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Another Chapter In The Rocky Saga: Creed

Updated on December 18, 2015

Adonis Johnson could easily have a successful future. He has a career as a financial planner in Los Angeles. In his spare time, though, he goes to Mexico and boxes in the ring, and has amassed an undefeated record. He knows a little about his heritage, but that heritage calls to him more strongly than ever in Creed. Michael B. Jordan stars as Adonis, who is the son of Apollo Creed and the product of an extramarital affair. After his birth mother died and he was shuffled between foster homes and juvenile detention because of this penchant for fighting, Apollo's widow, Mary (Phylicia Rashad), gave Adonis a home where he flourished. After he left his work, Adonis felt spurned by a local gym who declined to train him, so he moved to Philadelphia to seek the assistance of his father's most famous opponent, Rocky Balboa (Sylvester Stallone), who still runs a restaurant in the city. Adonis makes his pitch, and after some persuading, gets Rocky to agree to train him.

Rocky takes Adonis to a gym where Adonis can get the staff's full attention, since the gym where Rocky trained has a light heavyweight contender named Leo Sporino (Gabriel Roasdo) there. Rocky soon arranges a match between the two fighters, where any questions about Adonis's pedigree get erased with a knockout by Johnson. Meanwhile in England, the reigning world champion in the weight class, "Pretty" Ricky Conlon (Tony Bellew), an undefeated fighter with a bad boy reputation, loses a match against Danny "Stuntman" Wheeler (Andre Ward) by injuring his opponent during a pre-match confrontation. Acting quickly, Ricky's manager, Tommy Holiday (Graham McTavish) phones Rocky for the possibility of a Conlon-Johnson match. When Rocky and Adonis agree, Holiday makes one non-negotiable demand. Outside the ring, Adonis gets involved with his apartment neighbor, a singer who bills herself as Bianca (Tessa Thompson). He also dedicates more attention to Rocky when Rocky tries to downplay a serious illness.

On this seventh film with the Balboa character, Rocky has finally stepped away from the ring as a competitor. Creed does a very good job of bringing a human factor back to the Rocky franchise. The third through sixth Rocky entries simply went through the motions of bringing one brash contender after another to face Rocky, with modest success. In Creed, Rocky has become content with growing older, while helping Adonis prove himself in a way that would make everybody proud. The script was co-written by director Ryan Coogler, whose debut feature film was the solid Fruitvale Station, which also starred Jordan. Followers of the Rocky series will see that the stories of the rise of Rocky and the rise of Adonis are similar, but the movie also shows that good stroytelling can help, even if someone can follow the tale and guess a good deal of what happens next. The fight scenes are exciting, and a guy with a chip on his shoulder can surprise the skeptics.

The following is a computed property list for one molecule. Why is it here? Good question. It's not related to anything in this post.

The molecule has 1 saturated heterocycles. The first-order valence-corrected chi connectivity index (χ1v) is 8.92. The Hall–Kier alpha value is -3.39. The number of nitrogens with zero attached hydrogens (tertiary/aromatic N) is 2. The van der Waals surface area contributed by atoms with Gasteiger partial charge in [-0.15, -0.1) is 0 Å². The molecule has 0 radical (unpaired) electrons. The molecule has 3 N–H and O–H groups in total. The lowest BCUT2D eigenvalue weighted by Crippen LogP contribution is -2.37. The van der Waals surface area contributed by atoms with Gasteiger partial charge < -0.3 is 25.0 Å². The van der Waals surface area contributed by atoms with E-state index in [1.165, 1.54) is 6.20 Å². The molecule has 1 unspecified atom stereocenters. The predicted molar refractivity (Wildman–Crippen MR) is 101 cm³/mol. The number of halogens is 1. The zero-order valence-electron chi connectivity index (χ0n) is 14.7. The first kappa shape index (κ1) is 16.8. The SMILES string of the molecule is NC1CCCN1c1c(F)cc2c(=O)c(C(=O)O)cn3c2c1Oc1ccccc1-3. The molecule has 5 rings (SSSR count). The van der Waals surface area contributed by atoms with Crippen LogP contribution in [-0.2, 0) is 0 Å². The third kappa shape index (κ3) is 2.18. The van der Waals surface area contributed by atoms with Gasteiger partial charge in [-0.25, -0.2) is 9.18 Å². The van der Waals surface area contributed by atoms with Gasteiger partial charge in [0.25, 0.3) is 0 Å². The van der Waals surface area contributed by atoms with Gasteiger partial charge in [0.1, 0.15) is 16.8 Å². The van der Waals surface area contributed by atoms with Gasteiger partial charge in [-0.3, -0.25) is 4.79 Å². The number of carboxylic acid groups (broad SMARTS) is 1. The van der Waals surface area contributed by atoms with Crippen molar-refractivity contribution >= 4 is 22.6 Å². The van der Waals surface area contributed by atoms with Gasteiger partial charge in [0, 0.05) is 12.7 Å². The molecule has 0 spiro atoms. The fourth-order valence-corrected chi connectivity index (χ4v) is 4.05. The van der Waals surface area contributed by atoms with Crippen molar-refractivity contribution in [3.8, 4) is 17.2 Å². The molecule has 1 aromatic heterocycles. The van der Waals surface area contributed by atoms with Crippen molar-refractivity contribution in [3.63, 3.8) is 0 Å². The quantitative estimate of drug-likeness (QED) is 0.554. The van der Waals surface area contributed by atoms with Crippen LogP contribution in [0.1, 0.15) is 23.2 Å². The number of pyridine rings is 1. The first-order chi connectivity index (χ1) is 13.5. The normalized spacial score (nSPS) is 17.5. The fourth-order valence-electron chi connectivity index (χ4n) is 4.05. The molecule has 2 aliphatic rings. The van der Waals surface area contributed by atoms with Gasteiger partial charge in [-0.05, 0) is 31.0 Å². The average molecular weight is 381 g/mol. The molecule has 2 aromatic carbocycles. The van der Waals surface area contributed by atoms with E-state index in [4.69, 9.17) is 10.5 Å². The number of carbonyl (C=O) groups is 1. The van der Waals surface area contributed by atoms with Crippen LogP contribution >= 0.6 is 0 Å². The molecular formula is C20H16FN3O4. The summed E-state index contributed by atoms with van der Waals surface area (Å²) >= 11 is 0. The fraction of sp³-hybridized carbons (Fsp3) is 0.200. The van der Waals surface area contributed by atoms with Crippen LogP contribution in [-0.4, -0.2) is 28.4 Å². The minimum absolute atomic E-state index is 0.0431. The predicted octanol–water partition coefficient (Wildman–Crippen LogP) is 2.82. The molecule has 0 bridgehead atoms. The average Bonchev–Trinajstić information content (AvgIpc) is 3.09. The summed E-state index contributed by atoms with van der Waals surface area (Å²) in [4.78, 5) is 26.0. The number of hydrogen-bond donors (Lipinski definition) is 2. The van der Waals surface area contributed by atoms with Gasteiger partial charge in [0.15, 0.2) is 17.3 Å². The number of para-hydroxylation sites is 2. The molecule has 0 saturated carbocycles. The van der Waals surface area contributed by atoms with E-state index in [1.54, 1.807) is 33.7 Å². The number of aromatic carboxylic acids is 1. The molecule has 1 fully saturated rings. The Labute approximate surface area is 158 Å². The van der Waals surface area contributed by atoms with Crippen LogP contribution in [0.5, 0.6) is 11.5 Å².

Jordan makes a very positive impression as a man following in the footsteps of the father he never knew. Like the man who eventually guides him, Adonis has the eye of the tiger, but he needs to hone his ring skills. He feels shunned when the boxing world sees him as a son of privilege, which helps to prepare him for the action in the ring, where his father once dominated. Before he became associated with muscle-bound characters like John Rambo and Barney Ross, Stallone was Rocky, an even bigger underdog than Adonis. Rocky Balboa never forgot his roots or his family, even as time has brought him to a point where he's living by himself. Though content with his life as it is, he keeps in touch with the fight game. Through his contacts, he shows Adonis the kind of training regimen that made Rocky a fighter who gave his best effort when he put on the gloves. Because of Adonis, Rocky finds that he shouldn't be too content with the things that happen. Real life boxers Bellew, Ward, and Rosado add an air of credibility with their appearances. Thompson also adds a nice touch as Bianca, who reminds Adonis that people show their love a little differently in Philadelphia than they do in Los Angeles.

In Creed, a young man hears a calling he finds impossible to ignore. His career fails to give him the satifaction he wants, and he follows a path that does not guarantee him success. In boxing, he clearly does have the skill, but that skill has yet to be put to a real test. When the opportunity arises, he wants those recognized as the best to know that he wants what they already have. A champion comes calling, and the young contender answers the bell. Creed is a sports story that shows that familiarity isn't always a bad thing. Only a few of the names are different in this boxing tale.

On a scale of zero to four stars, I give Creed 3.5 stars. Gonna fly again.


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